SPLC Intelligence Report: Deadly attacks raise specter of vigilantism on Arizona border
The unsolved murders of two undocumented immigrants near Eloy, Ariz., this spring, coupled with four remarkably similar killings in the same area in 2007, have pointed to a possible vigilante campaign to murder Latino border crossers, according to the Fall 2012 issue of the Southern Poverty Law Center’s Intelligence Report, released today.
The attack this April left two people dead after a group of four white men wearing camouflage opened fire on a truck carrying immigrants illegally into the United States. The shooting bore striking similarities to the unsolved slayings of four immigrants in two separate 2007 incidents. All of the killings occurred in a border region that has been crisscrossed by civilian border patrols – Minuteman-style groups that President George W. Bush once characterized as “vigilantes.”
“These attacks raise legitimate questions about border crossers being the target of a deadly campaign by nativist vigilantes,” said Mark Potok, senior fellow at the SPLC and editor of the Intelligence Report. “There are no definitive answers at this point, but people are dying and we need to know why.”
A Department of Homeland Security document analyzing the 2007 attacks concluded, “It appears that the same group of individuals is working in concert to intentionally kill IAs [illegal aliens].”
Investigators have noted a number of similarities linking the 2007 cases and the April killings. In each case, authorities believe there were four attackers described by some witnesses as white and wearing camouflage or “military style” clothing.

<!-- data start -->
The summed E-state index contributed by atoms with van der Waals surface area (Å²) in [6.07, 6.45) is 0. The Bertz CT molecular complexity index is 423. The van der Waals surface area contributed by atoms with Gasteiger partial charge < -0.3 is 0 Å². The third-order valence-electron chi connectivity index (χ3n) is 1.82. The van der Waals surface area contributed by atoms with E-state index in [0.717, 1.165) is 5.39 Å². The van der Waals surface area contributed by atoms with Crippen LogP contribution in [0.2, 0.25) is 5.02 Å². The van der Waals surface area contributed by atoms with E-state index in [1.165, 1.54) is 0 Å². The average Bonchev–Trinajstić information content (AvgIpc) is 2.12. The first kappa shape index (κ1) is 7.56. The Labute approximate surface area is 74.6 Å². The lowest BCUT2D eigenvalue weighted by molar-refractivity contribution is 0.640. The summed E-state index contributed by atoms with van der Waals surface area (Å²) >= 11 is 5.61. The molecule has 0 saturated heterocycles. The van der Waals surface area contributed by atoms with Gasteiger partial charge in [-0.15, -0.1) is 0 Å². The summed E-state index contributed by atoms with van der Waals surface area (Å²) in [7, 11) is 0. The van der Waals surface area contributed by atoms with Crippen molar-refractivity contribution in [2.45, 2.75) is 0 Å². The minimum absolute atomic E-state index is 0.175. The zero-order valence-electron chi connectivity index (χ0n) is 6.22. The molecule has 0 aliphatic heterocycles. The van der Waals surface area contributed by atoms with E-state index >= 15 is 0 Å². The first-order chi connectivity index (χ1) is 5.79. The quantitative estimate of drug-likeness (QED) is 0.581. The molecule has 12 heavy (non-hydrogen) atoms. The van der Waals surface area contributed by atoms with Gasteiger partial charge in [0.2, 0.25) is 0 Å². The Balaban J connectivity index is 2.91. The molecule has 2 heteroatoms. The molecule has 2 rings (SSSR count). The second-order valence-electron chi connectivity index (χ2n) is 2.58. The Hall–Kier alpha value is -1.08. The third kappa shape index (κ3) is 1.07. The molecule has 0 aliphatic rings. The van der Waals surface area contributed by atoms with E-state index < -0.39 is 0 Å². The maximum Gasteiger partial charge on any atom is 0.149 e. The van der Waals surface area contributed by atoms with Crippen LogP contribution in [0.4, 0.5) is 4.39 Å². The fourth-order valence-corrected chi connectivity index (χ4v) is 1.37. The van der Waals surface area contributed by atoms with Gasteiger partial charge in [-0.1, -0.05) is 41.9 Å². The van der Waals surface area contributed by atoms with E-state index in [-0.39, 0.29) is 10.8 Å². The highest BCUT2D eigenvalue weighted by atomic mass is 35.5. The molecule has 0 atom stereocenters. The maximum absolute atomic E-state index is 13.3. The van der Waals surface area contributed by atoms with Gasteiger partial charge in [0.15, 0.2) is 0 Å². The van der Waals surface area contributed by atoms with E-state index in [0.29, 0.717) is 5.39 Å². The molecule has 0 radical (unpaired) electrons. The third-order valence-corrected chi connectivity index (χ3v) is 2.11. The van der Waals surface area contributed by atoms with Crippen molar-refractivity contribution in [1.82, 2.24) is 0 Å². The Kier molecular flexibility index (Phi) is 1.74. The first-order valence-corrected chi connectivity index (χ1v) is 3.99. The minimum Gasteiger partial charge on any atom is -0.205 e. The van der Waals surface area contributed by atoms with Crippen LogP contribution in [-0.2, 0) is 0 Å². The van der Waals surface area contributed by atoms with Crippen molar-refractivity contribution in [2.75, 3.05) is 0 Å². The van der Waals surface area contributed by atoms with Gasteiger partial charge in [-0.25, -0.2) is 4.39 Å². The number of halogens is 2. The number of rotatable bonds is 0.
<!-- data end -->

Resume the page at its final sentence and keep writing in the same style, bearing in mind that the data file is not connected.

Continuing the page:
“In Arizona, we might not have Hammerskins or Volksfront or the Klan,” retired Mesa, Ariz., police detective Matt Browning told the Intelligence Report. “What we do have is a lot of angry, militant white men on the border sitting like hunters waiting for these people to come across.”
Also in this issue of the Intelligence Report:
- “Two North Carolina Detectives Build Program for Dealing with Sovereign Citizens’” examines how two Greensboro, N.C., police detectives are protecting their county against the antigovernment “sovereign citizens” movement and the avalanche of fraudulent property liens and other forms of “paper terrorism” it employs.
- “Robert Killian's Years of Posing as a Neo-Nazi Biker Pay Off” tells the story of a police officer who spent seven years successfully infiltrating racist gangs in Florida as a neo-Nazi biker named “Doc.” In the end, it cost him his sense of security, and a great deal more.
- “WorldNet Daily Continue to Pump Out Outrageous Propaganda” describes how WorldNetDaily – an online “news company” that has featured end-of-the-world predictions, questioned the president’s citizenship and even claimed that soybeans cause homosexuality – has become a leading source of baseless conspiracy theories.
- “Ten Years After Founder's Death, Key Neo-Nazi Movement 'A Joke'” investigates how the National Alliance, once the most important hate group in America, has been reduced to nearly complete irrelevance in the 10 years since its founder’s death. That hasn’t stopped recent recruits from engaging in at least a dozen murders and other crimes.